Our planet’s north pole leans its farthest away from the Sun. It reminds me of when a ketch leans way over to starboard and all hands have to lean out over the port rail – should we all rush sunward to save the Earth from rolling over?

The moment of greatest tilt comes today at 23:03 Universal Time, which is 11:03 PM in Britain, 6:03 PM in eastern North America, 2:03 PM on the west coast.


You can see why, in our north-hemisphere countries, sunlight strikes at the lowest angle, and daytime is shortest. The sunlit half of the globe reaches up to the Arctic Circle and no farther; north of there, there is no sunlight for the full 24 hours.

The Sun is overhead at the southernmost latitude it can be, and that is called the Tropic of Capricorn: “tropic” because that means turning-point, Capricorn because on this date the Sun enters the constellation Capricornus – or used to. Precession has changed that, and the Sun really is still in Sagittarius.

23:03 UT is the geometrical instant of the solstice, but there isn’t a discernible difference between it and 23:02 or 23:04, or for that matter Dec. 20 or 22. It’s the summit of a smooth curve in a graph. It’s the moment when, because a gradual change is going into reverse, the change from instant to instant is slowest.

If we could show the Moon in our picture it would be back along the beam of light coming from the Sun. For it is New only an hour and a half after the solstice. A 30-day cycle of the Moon from invisible to invisible begins at virtually the same moment as a cycle of the Sun from lowest to lowest.

St. Lucy was the saint of “the year’s midnight” (http://universalworkshop.com/guysblog/2014/12/12/saint-lucy-and-her-squibs/) when that was December 13, but that was before the calendar changed. Every day in the year has at least one saint. On December 21 the Catholic church celebrates St. Peter Canisius, hard-working Dutch Jesuit who was sent in the 1550s to hold the line against Protestantism in Germany. Earlier the saint associated with the day was the apostle Thomas. He is called both Thomas Didymus and Doubting Thomas, so that a lot of people, including I’m sure me, have supposed that Didymus means “doubting”; but it means that he was a “twin.” December 21 is still his day in the churches of England, also of India, where he is said to have gone preaching, and his name was given to those born on this day, such as St. Thomas à Becket of Canterbury.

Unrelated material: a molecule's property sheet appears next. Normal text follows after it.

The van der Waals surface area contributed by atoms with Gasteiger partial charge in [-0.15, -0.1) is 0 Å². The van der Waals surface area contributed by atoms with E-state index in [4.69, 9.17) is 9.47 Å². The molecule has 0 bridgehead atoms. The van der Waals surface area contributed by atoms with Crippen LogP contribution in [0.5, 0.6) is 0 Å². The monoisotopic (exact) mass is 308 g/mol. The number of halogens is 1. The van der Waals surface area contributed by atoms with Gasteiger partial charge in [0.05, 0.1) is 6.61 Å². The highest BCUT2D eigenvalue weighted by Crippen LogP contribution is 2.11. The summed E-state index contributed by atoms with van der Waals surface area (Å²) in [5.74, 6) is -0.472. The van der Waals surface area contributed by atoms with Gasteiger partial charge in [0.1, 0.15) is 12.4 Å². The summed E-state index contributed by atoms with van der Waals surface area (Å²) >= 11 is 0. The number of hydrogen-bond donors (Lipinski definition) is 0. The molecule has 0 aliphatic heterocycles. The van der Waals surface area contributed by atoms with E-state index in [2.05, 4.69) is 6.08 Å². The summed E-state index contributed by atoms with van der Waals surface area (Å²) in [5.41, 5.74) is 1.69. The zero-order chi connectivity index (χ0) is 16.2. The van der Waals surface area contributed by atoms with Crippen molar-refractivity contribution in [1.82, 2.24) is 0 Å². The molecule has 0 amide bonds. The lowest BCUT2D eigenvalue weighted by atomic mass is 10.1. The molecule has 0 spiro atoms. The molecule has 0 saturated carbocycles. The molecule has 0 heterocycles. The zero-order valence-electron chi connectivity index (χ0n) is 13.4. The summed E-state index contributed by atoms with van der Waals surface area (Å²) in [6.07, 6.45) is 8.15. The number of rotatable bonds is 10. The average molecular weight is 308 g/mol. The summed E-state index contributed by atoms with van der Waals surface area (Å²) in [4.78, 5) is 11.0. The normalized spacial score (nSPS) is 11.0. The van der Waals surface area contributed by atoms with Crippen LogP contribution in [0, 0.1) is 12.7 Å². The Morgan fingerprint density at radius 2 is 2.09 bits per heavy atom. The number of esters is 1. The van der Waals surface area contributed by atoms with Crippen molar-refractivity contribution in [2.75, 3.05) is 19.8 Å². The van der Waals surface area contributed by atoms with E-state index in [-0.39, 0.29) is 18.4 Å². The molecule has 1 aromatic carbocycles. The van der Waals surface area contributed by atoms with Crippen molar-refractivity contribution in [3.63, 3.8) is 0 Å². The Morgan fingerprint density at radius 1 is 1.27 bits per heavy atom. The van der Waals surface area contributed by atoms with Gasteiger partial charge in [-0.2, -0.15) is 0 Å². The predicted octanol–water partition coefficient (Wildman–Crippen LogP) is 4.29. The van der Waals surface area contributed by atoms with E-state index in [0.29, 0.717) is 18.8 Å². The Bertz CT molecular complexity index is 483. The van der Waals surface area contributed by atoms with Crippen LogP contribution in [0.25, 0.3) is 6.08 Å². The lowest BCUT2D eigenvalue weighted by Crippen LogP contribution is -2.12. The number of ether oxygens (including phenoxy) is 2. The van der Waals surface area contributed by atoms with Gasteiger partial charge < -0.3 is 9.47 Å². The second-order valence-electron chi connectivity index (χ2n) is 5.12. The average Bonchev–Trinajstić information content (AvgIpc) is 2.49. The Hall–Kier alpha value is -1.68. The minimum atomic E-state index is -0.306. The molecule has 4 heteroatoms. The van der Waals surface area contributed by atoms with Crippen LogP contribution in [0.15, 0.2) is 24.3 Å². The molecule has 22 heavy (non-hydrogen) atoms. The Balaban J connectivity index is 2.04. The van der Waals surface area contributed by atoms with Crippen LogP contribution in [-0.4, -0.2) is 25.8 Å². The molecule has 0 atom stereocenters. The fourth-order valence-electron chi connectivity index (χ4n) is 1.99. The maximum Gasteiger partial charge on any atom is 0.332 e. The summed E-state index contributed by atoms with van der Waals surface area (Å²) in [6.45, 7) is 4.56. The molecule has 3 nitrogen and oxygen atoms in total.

One thought on “Tipping-point”

  1. Solstice will be at 3:03 pm Pacific Standard Time.

    I’ve just come in from observing my noon shadow — actually I had to wait 20 minutes after local noon for the clouds to clear enough for me to see a shadow. In any event, my shadow was long and the Sun was low in the sky. A one-meter long stick cast a 186 cm shadow today, compared to 26 cm on the summer solstice and 75 cm on the autumn equinox. I made both solstice measurements on the sidewalk in front of my home, which slopes slightly downward to the north, and I took the equinox measurement outside my workplace where the sidewalk seems more level. But still, if I knew more trigonometry I’m sure I could calculate my latitude from these measurements.

    Blessings of the season to one and all.

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